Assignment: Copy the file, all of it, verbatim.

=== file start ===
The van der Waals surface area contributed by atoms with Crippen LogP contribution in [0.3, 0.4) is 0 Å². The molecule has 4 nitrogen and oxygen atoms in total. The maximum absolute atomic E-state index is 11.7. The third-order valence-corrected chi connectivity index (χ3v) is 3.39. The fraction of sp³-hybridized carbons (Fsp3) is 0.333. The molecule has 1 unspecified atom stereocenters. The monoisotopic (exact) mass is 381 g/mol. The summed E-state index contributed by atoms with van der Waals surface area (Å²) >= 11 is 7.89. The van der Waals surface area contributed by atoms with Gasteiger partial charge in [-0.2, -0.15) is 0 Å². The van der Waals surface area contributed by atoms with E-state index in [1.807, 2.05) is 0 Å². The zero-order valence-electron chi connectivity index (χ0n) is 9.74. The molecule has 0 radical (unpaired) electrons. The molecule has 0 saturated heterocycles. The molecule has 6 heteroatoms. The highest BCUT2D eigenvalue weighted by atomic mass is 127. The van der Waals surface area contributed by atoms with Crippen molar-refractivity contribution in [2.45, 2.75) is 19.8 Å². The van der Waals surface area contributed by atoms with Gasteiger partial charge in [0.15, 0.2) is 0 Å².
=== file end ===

The van der Waals surface area contributed by atoms with Crippen LogP contribution in [0.3, 0.4) is 0 Å². The molecule has 4 nitrogen and oxygen atoms in total. The maximum absolute atomic E-state index is 11.7. The third-order valence-corrected chi connectivity index (χ3v) is 3.39. The fraction of sp³-hybridized carbons (Fsp3) is 0.333. The molecule has 1 unspecified atom stereocenters. The monoisotopic (exact) mass is 381 g/mol. The summed E-state index contributed by atoms with van der Waals surface area (Å²) >= 11 is 7.89. The van der Waals surface area contributed by atoms with Gasteiger partial charge in [-0.2, -0.15) is 0 Å². The van der Waals surface area contributed by atoms with E-state index in [1.807, 2.05) is 0 Å². The zero-order valence-electron chi connectivity index (χ0n) is 9.74. The molecule has 0 radical (unpaired) electrons. The molecule has 0 saturated heterocycles. The molecule has 6 heteroatoms. The highest BCUT2D eigenvalue weighted by atomic mass is 127. The van der Waals surface area contributed by atoms with Crippen molar-refractivity contribution in [2.45, 2.75) is 19.8 Å². The van der Waals surface area contributed by atoms with Gasteiger partial charge in [0.15, 0.2) is 0 Å².